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1 A legal or equitable interest in land, securing the payment of money. It gives the creditor in whose favour the charge is created (the chargee) the right to payment from the income or proceeds of sale of the land charged, in priority to claims against the debtor by unsecured creditors.

2 An interest in company property created in favour of a creditor (e.g. as a debenture holder) to secure the amount owing. Most charges must be registered by the Registrar of Companies (see also register of charges). A fixed charge is attached to specific fixed assets (e.g. premises, plant and machinery) and while in force prevents the company from dealing freely in those assets without the consent of the lender. A floating charge is not immediately attached to any specific asset but ‘floats’ over all the company's assets, to which it will not attach until crystallization, i.e. until some event (typically winding-up) causes it to become fixed. Before crystallization, the company may deal freely with such assets; this type of charge is suitable for current assets, whose values must necessarily fluctuate. If the company goes into liquidation, fixed-charge holders are paid before preferential creditors, who are paid before floating-charge holders.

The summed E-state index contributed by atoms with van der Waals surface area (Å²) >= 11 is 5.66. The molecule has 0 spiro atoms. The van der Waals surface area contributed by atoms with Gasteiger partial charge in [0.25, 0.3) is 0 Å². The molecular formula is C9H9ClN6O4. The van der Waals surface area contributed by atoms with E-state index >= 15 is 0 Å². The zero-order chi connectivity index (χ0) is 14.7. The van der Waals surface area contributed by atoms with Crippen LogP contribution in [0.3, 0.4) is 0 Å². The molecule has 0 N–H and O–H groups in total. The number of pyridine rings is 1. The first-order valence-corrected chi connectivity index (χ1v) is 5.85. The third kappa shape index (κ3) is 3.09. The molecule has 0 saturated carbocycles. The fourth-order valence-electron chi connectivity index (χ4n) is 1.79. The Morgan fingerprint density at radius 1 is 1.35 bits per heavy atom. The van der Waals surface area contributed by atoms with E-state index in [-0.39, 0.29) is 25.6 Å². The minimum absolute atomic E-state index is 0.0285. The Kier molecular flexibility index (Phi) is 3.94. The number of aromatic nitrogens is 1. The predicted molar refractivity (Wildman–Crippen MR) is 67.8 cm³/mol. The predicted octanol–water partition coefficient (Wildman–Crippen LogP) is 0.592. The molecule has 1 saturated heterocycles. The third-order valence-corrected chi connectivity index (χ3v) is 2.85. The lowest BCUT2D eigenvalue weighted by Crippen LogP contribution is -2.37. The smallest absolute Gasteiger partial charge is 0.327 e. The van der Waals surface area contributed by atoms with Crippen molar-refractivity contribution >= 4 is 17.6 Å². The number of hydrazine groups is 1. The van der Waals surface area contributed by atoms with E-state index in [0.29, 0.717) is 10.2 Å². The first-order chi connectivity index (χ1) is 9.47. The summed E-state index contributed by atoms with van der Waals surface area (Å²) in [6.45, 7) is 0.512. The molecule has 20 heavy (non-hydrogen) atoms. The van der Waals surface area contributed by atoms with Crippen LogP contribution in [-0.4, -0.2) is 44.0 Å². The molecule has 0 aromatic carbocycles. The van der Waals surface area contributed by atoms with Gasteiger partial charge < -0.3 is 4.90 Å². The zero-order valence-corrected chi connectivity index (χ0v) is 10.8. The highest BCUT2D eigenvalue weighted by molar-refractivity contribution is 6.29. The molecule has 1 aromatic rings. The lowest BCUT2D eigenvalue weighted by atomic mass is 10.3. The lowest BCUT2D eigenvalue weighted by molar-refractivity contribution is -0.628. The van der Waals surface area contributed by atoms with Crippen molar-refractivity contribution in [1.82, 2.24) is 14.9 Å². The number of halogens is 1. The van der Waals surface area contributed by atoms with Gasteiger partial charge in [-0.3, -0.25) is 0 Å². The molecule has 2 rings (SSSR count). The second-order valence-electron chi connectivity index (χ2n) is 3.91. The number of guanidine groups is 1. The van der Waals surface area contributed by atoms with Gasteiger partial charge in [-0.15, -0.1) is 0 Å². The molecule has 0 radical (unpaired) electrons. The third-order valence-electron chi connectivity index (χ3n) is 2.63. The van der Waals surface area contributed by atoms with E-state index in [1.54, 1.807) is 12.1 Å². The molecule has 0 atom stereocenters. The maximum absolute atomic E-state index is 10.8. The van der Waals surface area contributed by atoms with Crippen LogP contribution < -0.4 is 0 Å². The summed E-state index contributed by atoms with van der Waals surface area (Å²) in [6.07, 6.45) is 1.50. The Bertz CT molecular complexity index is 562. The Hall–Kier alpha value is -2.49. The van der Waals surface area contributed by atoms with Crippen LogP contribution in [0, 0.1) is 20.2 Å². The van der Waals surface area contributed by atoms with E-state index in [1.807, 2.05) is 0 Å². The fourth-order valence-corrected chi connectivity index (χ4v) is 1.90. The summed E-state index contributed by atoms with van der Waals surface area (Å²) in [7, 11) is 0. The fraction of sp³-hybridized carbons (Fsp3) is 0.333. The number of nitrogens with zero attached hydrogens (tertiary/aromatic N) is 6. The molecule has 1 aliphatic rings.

A charge can also be created upon shares. For example, the articles of association usually give the company a lien in respect of unpaid calls, and company members may, in order to secure a debt owed to a third party, charge their shares, either by a full transfer of shares coupled with an agreement to retransfer upon repayment of the debt or by a deposit of the share certificate.

Subjects: Financial Institutions and Services — Accounting.

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